To access our site, please consider downloading the most current version available of
these three browsers.
View our Advisories for information on flight disruptions.
How did you get started in the industry?
I started pursuing my aviation career back in 1991 when I started taking flying lessons. However, I felt the desire to serve my country, and after graduating from university I enrolled in the Royal Canadian Air Force as a pilot. I successfully completed pilot training in the RCAF and went on an exciting flying adventure that took my all over the world that included many deployments to Afghanistan and Iraq. I retired from the RCAF in the summer of 2010, where I commenced my next aviation chapter flying for WestJet. This photo was taken on the ground in Kabul, Afghanistan during one of my many deployments to the region.
What advice would you give a young person who is interested in becoming a pilot?
Join the RCAF, you will receive the best training and fly advanced aircraft into challenging environments all over the world.
What’s the best part of being a pilot?
Going to work to do what you love and seeing the beauty of mother nature. These are the Northern Lights overhead Thunder Bay as we were enroute from Toronto to Edmonton one evening.
What is the biggest challenge you had to overcome when you first became a pilot?
The learning curve. I graduated flight school as a pilot and subsequently posted to 8 Wing Trenton to fly the CC-130 Hercules. The amount of information and learning I had to accomplish was like drinking from a fire hose.
Do you have a good story about an onboard experience?
Yes, one time flying from Toronto to Victoria. We were between Calgary and Kelowna when we had a medical emergency on board with a guest who was having a seizure and subsequently stopped breathing. We declared a medical emergency with the Edmonton center and requested immediate descent and heading back to Calgary. With great crew co-ordination between the pilots and flight attendants, we were on the ground in Calgary in 20 minutes and the guest was breathing on their own thanks to the lifesaving skills of the flight attendants. Emergency services were awaiting our arrival at the gate and the guest was taken off the plane alert and breathing normally.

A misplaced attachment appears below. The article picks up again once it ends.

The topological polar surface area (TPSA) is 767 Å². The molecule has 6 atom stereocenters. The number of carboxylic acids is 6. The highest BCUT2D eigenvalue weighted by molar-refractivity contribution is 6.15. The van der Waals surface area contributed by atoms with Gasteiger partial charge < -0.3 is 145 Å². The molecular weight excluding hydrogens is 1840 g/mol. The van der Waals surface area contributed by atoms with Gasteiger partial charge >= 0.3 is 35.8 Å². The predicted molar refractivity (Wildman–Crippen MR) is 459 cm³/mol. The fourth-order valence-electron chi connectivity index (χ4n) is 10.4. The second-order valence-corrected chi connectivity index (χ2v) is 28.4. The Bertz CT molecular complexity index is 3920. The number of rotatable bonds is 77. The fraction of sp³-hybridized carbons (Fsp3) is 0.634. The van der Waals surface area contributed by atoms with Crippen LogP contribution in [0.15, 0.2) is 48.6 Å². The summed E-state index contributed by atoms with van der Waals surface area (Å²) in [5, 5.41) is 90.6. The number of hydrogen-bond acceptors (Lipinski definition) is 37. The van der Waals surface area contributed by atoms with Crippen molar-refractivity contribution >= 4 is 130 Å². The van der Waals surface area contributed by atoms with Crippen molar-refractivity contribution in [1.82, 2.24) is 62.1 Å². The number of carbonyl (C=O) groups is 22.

What does safety mean to you?
It is like getting into a car and putting your seat belt on right away. I grew up in the time promoting seatbelt safety, so now it's a subconscious action. Every time I get into a car I put on my seatbelt; it is the same for me when flying. My flying career in the RCAF and here at WestJet/Swoop has always centered around flight safety and it is first and foremost in my mind every time I fly.
What’s a common misconception?
People think the auto pilot does everything from the take-off to landing. The auto pilot is designed to reduce pilot workload by offloading some basic tasks such as flying the airplane on a constant speed, altitude and heading. This allows the pilots to focus on other demanding tasks such as navigation, fuel management, radio communication and crew co-ordination with the flight attendants in times of turbulence. Yes, the airplane can land itself, however the airport must have the required ground-based navigation systems in place for this to occur. However, only a few airports in Canada have this capability.
Is there a pilot culture that goes beyond the airline you fly for?
Yes, ask my wife! When we go out with friends who are also in the industry, the dominate discussion is always aviation.